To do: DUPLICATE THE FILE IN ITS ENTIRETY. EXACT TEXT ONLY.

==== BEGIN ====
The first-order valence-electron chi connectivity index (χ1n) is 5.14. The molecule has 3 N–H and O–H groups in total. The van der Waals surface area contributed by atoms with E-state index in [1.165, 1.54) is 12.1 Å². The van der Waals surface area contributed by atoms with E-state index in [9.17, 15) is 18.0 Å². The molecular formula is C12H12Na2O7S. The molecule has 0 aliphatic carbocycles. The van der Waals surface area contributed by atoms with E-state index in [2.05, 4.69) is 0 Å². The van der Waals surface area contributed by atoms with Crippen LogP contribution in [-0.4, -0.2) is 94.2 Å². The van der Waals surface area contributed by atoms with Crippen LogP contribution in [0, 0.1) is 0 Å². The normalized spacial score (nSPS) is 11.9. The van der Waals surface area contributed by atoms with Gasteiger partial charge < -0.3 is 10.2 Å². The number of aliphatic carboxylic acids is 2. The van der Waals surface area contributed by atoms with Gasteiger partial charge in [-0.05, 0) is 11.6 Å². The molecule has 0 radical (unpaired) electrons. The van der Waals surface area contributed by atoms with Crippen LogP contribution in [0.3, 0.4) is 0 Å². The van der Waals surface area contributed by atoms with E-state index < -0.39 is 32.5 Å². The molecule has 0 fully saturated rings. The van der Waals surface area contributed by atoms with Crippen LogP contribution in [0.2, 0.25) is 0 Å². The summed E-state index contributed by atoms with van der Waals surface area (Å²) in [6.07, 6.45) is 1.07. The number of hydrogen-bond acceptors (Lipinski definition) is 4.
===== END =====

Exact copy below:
The first-order valence-electron chi connectivity index (χ1n) is 5.14. The molecule has 3 N–H and O–H groups in total. The van der Waals surface area contributed by atoms with E-state index in [1.165, 1.54) is 12.1 Å². The van der Waals surface area contributed by atoms with E-state index in [9.17, 15) is 18.0 Å². The molecular formula is C12H12Na2O7S. The molecule has 0 aliphatic carbocycles. The van der Waals surface area contributed by atoms with E-state index in [2.05, 4.69) is 0 Å². The van der Waals surface area contributed by atoms with Crippen LogP contribution in [-0.4, -0.2) is 94.2 Å². The van der Waals surface area contributed by atoms with Crippen LogP contribution in [0, 0.1) is 0 Å². The normalized spacial score (nSPS) is 11.9. The van der Waals surface area contributed by atoms with Gasteiger partial charge < -0.3 is 10.2 Å². The number of aliphatic carboxylic acids is 2. The van der Waals surface area contributed by atoms with Gasteiger partial charge in [-0.05, 0) is 11.6 Å². The molecule has 0 radical (unpaired) electrons. The van der Waals surface area contributed by atoms with Crippen LogP contribution in [0.3, 0.4) is 0 Å². The van der Waals surface area contributed by atoms with E-state index < -0.39 is 32.5 Å². The molecule has 0 fully saturated rings. The van der Waals surface area contributed by atoms with Crippen LogP contribution in [0.2, 0.25) is 0 Å². The summed E-state index contributed by atoms with van der Waals surface area (Å²) in [6.07, 6.45) is 1.07. The number of hydrogen-bond acceptors (Lipinski definition) is 4.